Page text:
What Is Megaloblastic Anemia?
Megaloblastic anemia is a type of anemia, a
blood disorder in which the number of red blood cells is lower than normal. Red
blood cells transport oxygen through the body. When your body doesn’t have
enough red blood cells, your tissues and organs don’t get enough oxygen.
There are many types of anemia with different
causes and characteristics. Megaloblastic anemia is characterized by red blood
cells that are larger than normal. There also aren’t enough of them. It’s known
as vitamin B-12 or folate deficiency anemia, or macrocytic anemia, as well.
Megaloblastic anemia is caused when red blood
cells aren’t produced properly. Because the cells are too large, they may not
be able to exit the bone marrow to enter the bloodstream and deliver oxygen.
Causes of Megaloblastic Anemia
The two most common causes of megaloblastic
anemia are deficiencies of vitamin B-12 or folate. These two nutrients are
necessary for producing healthy red blood cells. When you don’t get enough of
them, it affects the makeup of your red blood cells. This leads to cells that
don’t divide and reproduce the way they should.
Vitamin B-12 Deficiency
Vitamin B-12 is a nutrient found in some
foods like meat, fish, eggs, and milk. Some people can’t absorb enough vitamin
B-12 from their food, leading to megaloblastic anemia. Megaloblastic anemia
caused by vitamin B-12 deficiency is referred to as pernicious anemia.
Vitamin B-12 deficiency is most often caused
by the lack of a protein in the stomach called “intrinsic factor.” Without
intrinsic factor, vitamin B-12 can’t be absorbed, regardless of how much you eat.
It’s also possible to develop pernicious anemia because there isn’t enough
vitamin B-12 in your diet.
Folate is another nutrient that’s important
for the development of healthy red blood cells. Folate is found in foods like
beef liver, spinach, and Brussels sprouts. You can also find it in fortified
cereals. Folate is often mixed up with folic acid — technically, folic acid is
the artificial form of folate, found in supplements.
Your diet is an important factor in making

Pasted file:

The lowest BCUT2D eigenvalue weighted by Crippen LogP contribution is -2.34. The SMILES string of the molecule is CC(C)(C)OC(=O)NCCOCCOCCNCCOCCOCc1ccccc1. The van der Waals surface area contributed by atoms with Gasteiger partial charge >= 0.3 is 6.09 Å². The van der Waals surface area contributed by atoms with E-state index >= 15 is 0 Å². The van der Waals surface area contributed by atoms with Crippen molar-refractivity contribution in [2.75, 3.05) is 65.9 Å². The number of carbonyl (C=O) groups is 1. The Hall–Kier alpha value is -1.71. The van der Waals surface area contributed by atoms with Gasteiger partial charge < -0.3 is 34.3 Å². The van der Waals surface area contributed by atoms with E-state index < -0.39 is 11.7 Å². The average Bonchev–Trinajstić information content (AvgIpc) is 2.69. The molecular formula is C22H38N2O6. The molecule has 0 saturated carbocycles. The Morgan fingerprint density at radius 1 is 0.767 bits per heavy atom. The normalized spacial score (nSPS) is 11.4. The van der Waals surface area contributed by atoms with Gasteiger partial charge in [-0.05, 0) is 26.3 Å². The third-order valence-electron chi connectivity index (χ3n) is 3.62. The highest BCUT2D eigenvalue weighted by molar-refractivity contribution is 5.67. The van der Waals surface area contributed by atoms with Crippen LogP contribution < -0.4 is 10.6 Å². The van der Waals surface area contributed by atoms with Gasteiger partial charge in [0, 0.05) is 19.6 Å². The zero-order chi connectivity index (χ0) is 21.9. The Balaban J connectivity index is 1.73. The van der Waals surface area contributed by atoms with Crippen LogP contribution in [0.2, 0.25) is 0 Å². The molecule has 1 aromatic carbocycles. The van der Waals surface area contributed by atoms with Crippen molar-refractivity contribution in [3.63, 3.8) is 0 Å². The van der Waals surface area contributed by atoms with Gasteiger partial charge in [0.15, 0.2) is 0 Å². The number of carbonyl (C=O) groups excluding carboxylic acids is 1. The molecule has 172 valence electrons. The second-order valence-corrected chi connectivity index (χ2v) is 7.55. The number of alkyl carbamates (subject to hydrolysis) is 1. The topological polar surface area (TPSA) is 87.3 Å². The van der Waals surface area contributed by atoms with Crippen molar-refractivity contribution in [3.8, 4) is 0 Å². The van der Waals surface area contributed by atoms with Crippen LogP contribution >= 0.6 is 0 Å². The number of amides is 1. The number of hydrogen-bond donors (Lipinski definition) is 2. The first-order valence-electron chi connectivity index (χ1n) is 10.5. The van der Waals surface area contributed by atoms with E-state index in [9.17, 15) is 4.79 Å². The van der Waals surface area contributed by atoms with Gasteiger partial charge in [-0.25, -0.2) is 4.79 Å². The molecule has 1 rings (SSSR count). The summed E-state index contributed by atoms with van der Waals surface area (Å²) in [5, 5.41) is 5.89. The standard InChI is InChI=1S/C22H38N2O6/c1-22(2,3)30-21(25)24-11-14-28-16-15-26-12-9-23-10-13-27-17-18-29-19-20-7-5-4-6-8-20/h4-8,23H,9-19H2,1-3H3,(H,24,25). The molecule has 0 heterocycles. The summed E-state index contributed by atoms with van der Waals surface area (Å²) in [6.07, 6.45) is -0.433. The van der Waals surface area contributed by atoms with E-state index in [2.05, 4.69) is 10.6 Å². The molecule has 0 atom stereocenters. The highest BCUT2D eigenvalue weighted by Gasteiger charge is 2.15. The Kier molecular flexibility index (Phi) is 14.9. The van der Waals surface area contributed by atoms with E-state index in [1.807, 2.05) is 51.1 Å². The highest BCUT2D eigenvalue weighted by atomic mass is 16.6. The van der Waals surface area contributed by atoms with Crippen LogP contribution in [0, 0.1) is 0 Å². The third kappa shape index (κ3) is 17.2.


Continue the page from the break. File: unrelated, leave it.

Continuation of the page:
sure you have enough folate. Folate deficiency can also be caused by chronic
alcohol abuse, since alcohol interferes with the body’s ability to absorb folic
acid. Pregnant women are more likely to have folate deficiency, because of the
high amounts of folate needed by the developing fetus.
What Are the Symptoms of Megaloblastic Anemia?
The most common symptom of megaloblastic
anemia is fatigue. Symptoms can vary from person to person. Common symptoms
- shortness of breath
- muscle weakness
- abnormal paleness of the skin
- glossitis (swollen tongue)
- loss of appetite/weight loss
- fast heartbeat
- smooth or tender tongue
- tingling in hands and feet
- numbness in extremities
Diagnosing Megaloblastic Anemia
One test used to diagnose many forms of
anemia is the complete blood count (CBC). This test measures the different parts
of your blood. Your doctor can check the number and appearance of your red
blood cells. They will appear larger and underdeveloped if you have
megaloblastic anemia. Your doctor will also gather your medical history and
perform a physical exam to rule out other causes of your symptoms.
Your doctor will need to do more blood tests
to figure out if vitamin deficiency is causing your anemia. These tests will
also help them find out whether it’s a vitamin B-12 or folate deficiency that’s
causing the condition.
One test that your doctor may use to help
diagnose you is the Schilling test. The Schilling test is a blood test that
evaluates your ability to absorb vitamin B-12. After you take a small supplement
of radioactive vitamin B-12, you’ll collect a urine sample for your doctor to
analyze. You will then take the same radioactive supplement in combination with
the “intrinsic factor” protein that your body needs to be able to absorb vitamin
B-12. Then you’ll provide another urine sample so it can be compared to the
It’s a sign that you don’t produce intrinsic
factor of your own if the urine samples show that you only absorbed the B-12
after consuming it along with the intrinsic factor. This means that you’re
unable to absorb vitamin B-12 naturally.
How Is Megaloblastic Anemia Treated?
How you and your doctor decide to treat megaloblastic
anemia depends on what’s causing it. Your treatment plan can also depend on
your age and overall health as well as your response to treatments and how
severe the disease is. Treatment to manage anemia is often ongoing.
Vitamin B-12 Deficiency
In the case of megaloblastic anemia caused by
vitamin B-12 deficiency, you may need monthly injections of vitamin B-12. Oral
supplements may also be given. Adding more foods with vitamin B-12 to your diet
can help. Foods that have vitamin B-12 in them include:
- fortified cereals (especially
- red meats (especially beef)
Megaloblastic anemia caused by a lack of folate
may be treated with oral or intravenous folic acid supplements. Dietary changes
also help boost folate levels. Foods to include in your diet include:
- leafy green vegetables
- enriched grains
Living with Megaloblastic Anemia
In the past, megaloblastic anemia was
difficult to treat. Today, people with megaloblastic anemia due to either vitamin
B-12 or folate deficiency can manage their symptoms and feel better with
ongoing treatment and nutrient supplements.
Vitamin B-12 deficiency can lead to other
problems. These can include nerve damage, neurological problems, and digestive
tract problems. These complications can be reversed if you get diagnosed and
treated early. People who have pernicious anemia also may be at higher risk for
weakened bone strength and stomach cancer. For these reasons, it’s important to
catch megaloblastic anemia early. Talk to your doctor if you see any signs of
anemia so you and your doctor can come up with a treatment plan and help
prevent any permanent damage.